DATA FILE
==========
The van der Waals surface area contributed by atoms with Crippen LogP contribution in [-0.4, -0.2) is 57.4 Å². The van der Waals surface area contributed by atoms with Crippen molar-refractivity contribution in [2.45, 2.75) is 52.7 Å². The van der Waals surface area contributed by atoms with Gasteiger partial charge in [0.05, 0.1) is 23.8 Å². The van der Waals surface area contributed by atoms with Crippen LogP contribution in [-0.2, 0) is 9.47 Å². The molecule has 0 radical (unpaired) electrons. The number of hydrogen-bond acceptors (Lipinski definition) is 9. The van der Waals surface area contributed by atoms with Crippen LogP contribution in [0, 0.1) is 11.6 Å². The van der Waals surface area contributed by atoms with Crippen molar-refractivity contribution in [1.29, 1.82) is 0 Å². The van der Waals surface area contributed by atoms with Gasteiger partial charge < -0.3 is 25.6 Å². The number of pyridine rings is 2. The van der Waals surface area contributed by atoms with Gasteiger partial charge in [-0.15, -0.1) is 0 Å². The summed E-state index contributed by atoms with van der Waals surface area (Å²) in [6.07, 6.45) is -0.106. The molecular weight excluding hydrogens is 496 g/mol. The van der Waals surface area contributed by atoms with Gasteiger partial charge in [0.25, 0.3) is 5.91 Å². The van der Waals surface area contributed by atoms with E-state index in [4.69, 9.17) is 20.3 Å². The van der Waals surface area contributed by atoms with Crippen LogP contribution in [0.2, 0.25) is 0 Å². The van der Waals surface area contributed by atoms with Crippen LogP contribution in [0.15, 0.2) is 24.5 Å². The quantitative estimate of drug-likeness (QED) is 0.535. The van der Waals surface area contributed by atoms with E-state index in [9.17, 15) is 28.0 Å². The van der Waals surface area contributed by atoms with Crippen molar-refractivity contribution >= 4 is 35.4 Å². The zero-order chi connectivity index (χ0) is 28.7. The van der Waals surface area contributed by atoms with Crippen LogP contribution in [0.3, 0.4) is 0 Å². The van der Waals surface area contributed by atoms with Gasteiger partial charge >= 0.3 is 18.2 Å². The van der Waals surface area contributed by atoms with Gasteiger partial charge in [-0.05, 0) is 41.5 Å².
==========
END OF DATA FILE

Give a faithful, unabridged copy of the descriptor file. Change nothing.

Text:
The van der Waals surface area contributed by atoms with Crippen LogP contribution in [-0.4, -0.2) is 57.4 Å². The van der Waals surface area contributed by atoms with Crippen molar-refractivity contribution in [2.45, 2.75) is 52.7 Å². The van der Waals surface area contributed by atoms with Gasteiger partial charge in [0.05, 0.1) is 23.8 Å². The van der Waals surface area contributed by atoms with Crippen LogP contribution in [-0.2, 0) is 9.47 Å². The molecule has 0 radical (unpaired) electrons. The number of hydrogen-bond acceptors (Lipinski definition) is 9. The van der Waals surface area contributed by atoms with Crippen LogP contribution in [0, 0.1) is 11.6 Å². The van der Waals surface area contributed by atoms with Crippen molar-refractivity contribution in [1.29, 1.82) is 0 Å². The van der Waals surface area contributed by atoms with Gasteiger partial charge < -0.3 is 25.6 Å². The number of pyridine rings is 2. The van der Waals surface area contributed by atoms with Gasteiger partial charge in [-0.15, -0.1) is 0 Å². The summed E-state index contributed by atoms with van der Waals surface area (Å²) in [6.07, 6.45) is -0.106. The molecular weight excluding hydrogens is 496 g/mol. The van der Waals surface area contributed by atoms with Gasteiger partial charge in [0.25, 0.3) is 5.91 Å². The van der Waals surface area contributed by atoms with E-state index in [4.69, 9.17) is 20.3 Å². The van der Waals surface area contributed by atoms with Crippen LogP contribution in [0.2, 0.25) is 0 Å². The van der Waals surface area contributed by atoms with Crippen LogP contribution in [0.15, 0.2) is 24.5 Å². The quantitative estimate of drug-likeness (QED) is 0.535. The van der Waals surface area contributed by atoms with E-state index in [9.17, 15) is 28.0 Å². The van der Waals surface area contributed by atoms with Crippen molar-refractivity contribution >= 4 is 35.4 Å². The zero-order chi connectivity index (χ0) is 28.7. The van der Waals surface area contributed by atoms with Crippen LogP contribution in [0.3, 0.4) is 0 Å². The van der Waals surface area contributed by atoms with Gasteiger partial charge >= 0.3 is 18.2 Å². The van der Waals surface area contributed by atoms with Gasteiger partial charge in [-0.05, 0) is 41.5 Å².